All Quiet On The Western Front: Christmas Truce 1914

“Merry Christmas.” Now, that seems like a perfectly normal thing for me to say to you today, but imagine a German soldier saying that to you on the Western Front during the First World War, in December 1914. And, now imagine him asking you for a game of football.

Christmas Truce 1914, British & German soldiers gather in No Man's Land at Bridoux-Rouges Bancs Sector
Christmas Truce 1914, British & German soldiers gather in No Man's Land at Bridoux-Rouges Bancs Sector

Bizarre, astonishing, and one of the last examples of chivalry between enemies in war, the Christmas Truce, as it became known, was a series of unofficial and unlikely ceasefires that took place around December 24th and 25th, 1914. World War I was one of the bloodiest wars in history and soldiers on both sides experienced gruelling trench warfare. In the week leading up to Christmas, the remarkable armistice saw soldiers put down their weapons and leave the trenches to play football, sing carols and exchange gifts between their trenches. Often seen as a symbol of peace and humanity, Sir Arthur Conan Doyle once said that the Christmas Truce was

“the one human episode amid all the atrocities which have stained the memory of the war”.

On Christmas Eve and Christmas Day, many soldiers from both sides—as well as those from a few French units ventured into 'no man's land', where they mingled, exchanging food items and souvenirs. However, it didn’t take place everywhere on the front and in some regions fighting continued throughout the day, while in others, little more than an arrangement to recover bodies was made. It must have seemed strange to have accepted and trusted a truce after so much violence.

The Christmas Day truce between Britons and Germans
The Christmas Day truce between Britons and Germans

Forces War Records have an interesting article from The Great War, I was there – Part 7 in it's historic documents library where apparently a Captain of the Scots Guards who experienced the 1914 truce describes what it was like. Commenting on his experience speaking to a German soldier he says: "I asked them what orders they had from their officers as coming over to us, and they said none: they had just come over out of goodwill." "They protested that they had no feeling of enmity towards us at all, but that everything lay with their authorities, and that being soldiers they had to obey." In the article the Captain goes on to describe seeing "not only a crowd of 150 Germans at the half-way house which I had appointed opposite my lines but six or seven such crowds, all the way down our lines." The 1914 Christmas Truce remained a unique event on the Western Front and was never repeated — future attempts at holiday ceasefires were repressed by officers’ threats of disciplinary action. As the war went on to include the bloody battles of the Somme and Verdun and the beginning of poison gas use, soldiers on both sides increasingly viewed the other side as a true enemy and no more Christmas truces were sought.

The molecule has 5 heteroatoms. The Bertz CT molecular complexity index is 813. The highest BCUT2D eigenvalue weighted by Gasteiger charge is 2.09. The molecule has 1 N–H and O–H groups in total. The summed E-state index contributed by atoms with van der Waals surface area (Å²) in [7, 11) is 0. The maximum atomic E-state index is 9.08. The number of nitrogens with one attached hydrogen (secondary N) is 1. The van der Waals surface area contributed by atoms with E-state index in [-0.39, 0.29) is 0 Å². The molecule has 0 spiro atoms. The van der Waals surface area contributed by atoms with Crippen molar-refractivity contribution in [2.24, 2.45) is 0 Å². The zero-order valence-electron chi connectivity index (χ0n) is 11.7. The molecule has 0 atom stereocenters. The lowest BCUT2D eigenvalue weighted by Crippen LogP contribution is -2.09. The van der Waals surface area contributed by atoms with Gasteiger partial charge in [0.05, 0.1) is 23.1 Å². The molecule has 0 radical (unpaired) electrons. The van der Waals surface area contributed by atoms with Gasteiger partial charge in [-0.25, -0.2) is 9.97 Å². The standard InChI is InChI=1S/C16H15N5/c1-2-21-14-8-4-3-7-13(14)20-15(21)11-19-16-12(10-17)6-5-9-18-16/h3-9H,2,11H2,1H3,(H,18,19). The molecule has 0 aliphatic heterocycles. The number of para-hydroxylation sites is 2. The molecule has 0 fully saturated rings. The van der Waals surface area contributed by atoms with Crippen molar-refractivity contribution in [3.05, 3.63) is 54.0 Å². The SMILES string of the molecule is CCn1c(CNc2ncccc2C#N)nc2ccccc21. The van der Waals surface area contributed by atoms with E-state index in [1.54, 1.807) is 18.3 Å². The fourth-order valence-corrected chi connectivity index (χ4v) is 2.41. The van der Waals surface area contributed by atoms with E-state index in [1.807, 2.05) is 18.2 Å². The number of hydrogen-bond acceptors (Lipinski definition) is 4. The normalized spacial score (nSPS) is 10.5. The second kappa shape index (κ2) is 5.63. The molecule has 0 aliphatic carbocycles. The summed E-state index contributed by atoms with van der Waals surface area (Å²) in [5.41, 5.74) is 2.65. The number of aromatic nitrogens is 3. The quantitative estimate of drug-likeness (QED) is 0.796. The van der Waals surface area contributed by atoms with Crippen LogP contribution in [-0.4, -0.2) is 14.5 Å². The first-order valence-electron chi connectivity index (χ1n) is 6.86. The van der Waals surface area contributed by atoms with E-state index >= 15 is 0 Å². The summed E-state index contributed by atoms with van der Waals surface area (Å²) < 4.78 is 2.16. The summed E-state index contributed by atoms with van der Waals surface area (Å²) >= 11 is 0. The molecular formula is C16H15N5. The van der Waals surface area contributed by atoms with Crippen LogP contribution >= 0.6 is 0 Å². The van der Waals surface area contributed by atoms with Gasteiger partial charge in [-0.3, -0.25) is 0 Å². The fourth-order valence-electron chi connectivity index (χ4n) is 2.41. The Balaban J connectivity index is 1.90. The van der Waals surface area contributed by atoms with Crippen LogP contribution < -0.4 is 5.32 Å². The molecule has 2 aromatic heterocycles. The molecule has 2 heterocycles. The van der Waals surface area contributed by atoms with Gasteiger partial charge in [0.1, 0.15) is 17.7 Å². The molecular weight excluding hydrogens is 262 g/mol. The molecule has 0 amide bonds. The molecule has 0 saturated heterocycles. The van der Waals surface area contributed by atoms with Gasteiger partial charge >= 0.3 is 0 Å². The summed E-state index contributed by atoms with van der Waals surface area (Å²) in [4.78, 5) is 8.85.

Find out more with Forces War Records… Do you know enough about your ancestors who fought in the First World War? Why not log on to Forces War Records and find out more  - there could be a war hero in your family just waiting to be discovered, and remembered… Delve into our ‘historic documents’ library and read some of the interesting War diaries that we get sent – there’s nothing quite like reading a personal account of war, as history unfolds itself through the eyes of somebody who was actually there. Discover interesting facts about your ancestors, become more knowledgeable about history, and reveal some of the fantastic characters involved in war…What are you waiting for?

British and German troops fratenize, December 1914
British and German troops fratenize, December 1914
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